EL PASO – Ambar Calvillo told her mother over dinner she was madly in love with another woman. Although Irma Calvillo was shocked, she accepted her daughter to the fullest and then had to suffer through strong criticism from her family for that acceptance. “Nobody is going to tell me how to raise them,” she said. Irma, 46, majoring in human resources and Ambar, 22, majoring in public relations will graduate together with BA degrees in May from the University of Texas at El Paso. “College has given me that confidence I never had, and I think I have become more humble and open to this generation now than before” said Irma.
AUSTIN – More than 1,000 persons gathered Tuesday at the Texas Capitol in hopes that legislators would hear and consider their plea for respect and equality when passing immigration laws. “Texas Can Do Better,” was chanted, overpowering the downtown streets of Austin from Waterloo Park to the Texas Capitol. Texas legislators have proposed 60 anti-immigration bills at the federal and state level. Some of this proposed legislation would allow law enforcement agents to deport immigrants without establishing a reasonable doubt of the legality of their immigration status. The new laws could take education away from immigrant children, depriving them from a shot at the American dream.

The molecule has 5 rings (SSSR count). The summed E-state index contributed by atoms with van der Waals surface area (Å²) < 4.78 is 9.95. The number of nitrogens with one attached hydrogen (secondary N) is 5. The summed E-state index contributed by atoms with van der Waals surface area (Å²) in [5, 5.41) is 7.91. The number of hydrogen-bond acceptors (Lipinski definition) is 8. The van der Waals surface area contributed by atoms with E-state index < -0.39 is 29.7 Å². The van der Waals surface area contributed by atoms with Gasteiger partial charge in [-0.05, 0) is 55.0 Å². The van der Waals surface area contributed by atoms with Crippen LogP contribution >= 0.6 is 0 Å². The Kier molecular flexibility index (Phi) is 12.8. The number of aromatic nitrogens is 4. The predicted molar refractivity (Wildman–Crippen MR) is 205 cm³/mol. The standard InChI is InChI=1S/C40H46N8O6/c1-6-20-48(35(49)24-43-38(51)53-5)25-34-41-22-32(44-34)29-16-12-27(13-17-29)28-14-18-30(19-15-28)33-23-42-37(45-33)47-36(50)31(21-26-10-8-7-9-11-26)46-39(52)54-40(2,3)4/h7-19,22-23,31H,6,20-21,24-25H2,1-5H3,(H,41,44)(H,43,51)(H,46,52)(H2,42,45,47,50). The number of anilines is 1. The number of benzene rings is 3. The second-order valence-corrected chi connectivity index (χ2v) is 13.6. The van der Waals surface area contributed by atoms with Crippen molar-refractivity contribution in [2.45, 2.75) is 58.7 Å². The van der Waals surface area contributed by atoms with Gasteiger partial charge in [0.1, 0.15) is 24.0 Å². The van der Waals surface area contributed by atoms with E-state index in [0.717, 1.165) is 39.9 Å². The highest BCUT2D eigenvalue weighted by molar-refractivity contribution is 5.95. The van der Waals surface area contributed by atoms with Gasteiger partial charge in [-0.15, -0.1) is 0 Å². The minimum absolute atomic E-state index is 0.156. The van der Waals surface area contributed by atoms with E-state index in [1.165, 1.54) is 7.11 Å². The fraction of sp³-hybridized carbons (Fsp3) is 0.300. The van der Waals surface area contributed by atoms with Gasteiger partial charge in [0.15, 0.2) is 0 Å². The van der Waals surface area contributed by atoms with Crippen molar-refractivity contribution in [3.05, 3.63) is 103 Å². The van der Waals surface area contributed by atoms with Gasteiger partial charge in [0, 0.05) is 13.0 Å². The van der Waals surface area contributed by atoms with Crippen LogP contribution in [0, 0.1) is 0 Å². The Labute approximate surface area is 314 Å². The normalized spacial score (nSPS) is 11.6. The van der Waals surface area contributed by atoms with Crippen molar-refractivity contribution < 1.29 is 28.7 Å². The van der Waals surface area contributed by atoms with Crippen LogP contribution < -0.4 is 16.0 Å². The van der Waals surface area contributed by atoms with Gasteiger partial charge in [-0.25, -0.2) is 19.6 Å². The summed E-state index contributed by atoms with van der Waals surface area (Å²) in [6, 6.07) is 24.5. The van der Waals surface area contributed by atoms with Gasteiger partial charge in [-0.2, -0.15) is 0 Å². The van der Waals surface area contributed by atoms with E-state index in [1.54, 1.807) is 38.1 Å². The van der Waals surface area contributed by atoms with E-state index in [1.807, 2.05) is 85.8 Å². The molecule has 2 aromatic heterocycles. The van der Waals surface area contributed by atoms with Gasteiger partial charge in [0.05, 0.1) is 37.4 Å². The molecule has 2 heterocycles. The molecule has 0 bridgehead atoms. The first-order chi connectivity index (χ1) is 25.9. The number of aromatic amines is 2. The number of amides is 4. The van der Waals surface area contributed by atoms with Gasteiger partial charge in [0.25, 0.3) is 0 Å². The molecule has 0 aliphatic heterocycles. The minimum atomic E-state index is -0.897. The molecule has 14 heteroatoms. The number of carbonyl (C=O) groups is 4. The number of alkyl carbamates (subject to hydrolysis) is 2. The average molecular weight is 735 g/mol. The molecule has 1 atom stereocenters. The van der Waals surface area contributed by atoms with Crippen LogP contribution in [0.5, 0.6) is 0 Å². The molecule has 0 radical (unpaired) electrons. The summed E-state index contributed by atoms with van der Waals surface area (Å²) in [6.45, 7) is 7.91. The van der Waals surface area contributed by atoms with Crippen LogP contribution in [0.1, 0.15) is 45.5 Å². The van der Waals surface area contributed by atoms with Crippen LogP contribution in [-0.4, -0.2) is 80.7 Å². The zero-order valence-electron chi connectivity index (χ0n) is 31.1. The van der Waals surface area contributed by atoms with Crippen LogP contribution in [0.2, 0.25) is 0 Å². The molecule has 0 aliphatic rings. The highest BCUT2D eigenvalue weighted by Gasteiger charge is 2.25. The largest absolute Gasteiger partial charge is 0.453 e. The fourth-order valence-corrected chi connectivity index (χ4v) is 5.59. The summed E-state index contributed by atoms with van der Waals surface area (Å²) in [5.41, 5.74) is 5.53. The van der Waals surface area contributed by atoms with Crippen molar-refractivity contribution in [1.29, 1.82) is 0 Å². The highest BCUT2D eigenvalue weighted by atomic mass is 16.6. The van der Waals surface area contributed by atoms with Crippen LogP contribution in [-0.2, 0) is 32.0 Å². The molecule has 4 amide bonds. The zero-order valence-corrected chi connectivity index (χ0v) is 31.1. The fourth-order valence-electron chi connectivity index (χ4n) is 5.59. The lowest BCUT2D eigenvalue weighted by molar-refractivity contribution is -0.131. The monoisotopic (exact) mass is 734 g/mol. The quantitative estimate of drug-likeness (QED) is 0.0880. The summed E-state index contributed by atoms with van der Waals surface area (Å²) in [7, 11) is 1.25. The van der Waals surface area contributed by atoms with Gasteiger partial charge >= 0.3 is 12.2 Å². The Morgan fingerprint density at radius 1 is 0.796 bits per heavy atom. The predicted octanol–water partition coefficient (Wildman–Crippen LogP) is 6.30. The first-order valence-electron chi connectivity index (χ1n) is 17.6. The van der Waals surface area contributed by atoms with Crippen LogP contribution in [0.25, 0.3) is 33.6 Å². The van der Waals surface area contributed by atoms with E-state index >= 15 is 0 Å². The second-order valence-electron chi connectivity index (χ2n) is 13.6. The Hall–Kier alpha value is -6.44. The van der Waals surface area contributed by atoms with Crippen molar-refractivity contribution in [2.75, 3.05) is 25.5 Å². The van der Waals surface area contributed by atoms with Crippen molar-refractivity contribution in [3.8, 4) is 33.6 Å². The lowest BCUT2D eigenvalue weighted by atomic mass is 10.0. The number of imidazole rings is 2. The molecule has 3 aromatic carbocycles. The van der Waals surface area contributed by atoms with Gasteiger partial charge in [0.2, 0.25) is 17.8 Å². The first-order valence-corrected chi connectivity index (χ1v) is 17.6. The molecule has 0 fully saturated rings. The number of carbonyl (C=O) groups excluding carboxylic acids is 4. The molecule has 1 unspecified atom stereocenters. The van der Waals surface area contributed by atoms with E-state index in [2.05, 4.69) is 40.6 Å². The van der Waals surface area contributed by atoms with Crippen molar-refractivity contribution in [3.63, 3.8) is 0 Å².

SUNDLAND PARK, N.M. — Without crossing the U.S.–Mexico line, demonstrators from the two nations gathered January 29 on both sides of the border fence at Anapra on the Mexican side and Sunland Park on the U.S. side to rail against the violence in Juarez that has killed thousands in the past four years. The drug-spawned violence has moved the El Paso community to take a stand along their neighbors to show that the city under siege is not alone. “No more spattered blood. No más sangre,” they shouted. The chants for peace and justice on each side of the border pervaded the atmosphere that Saturday morning.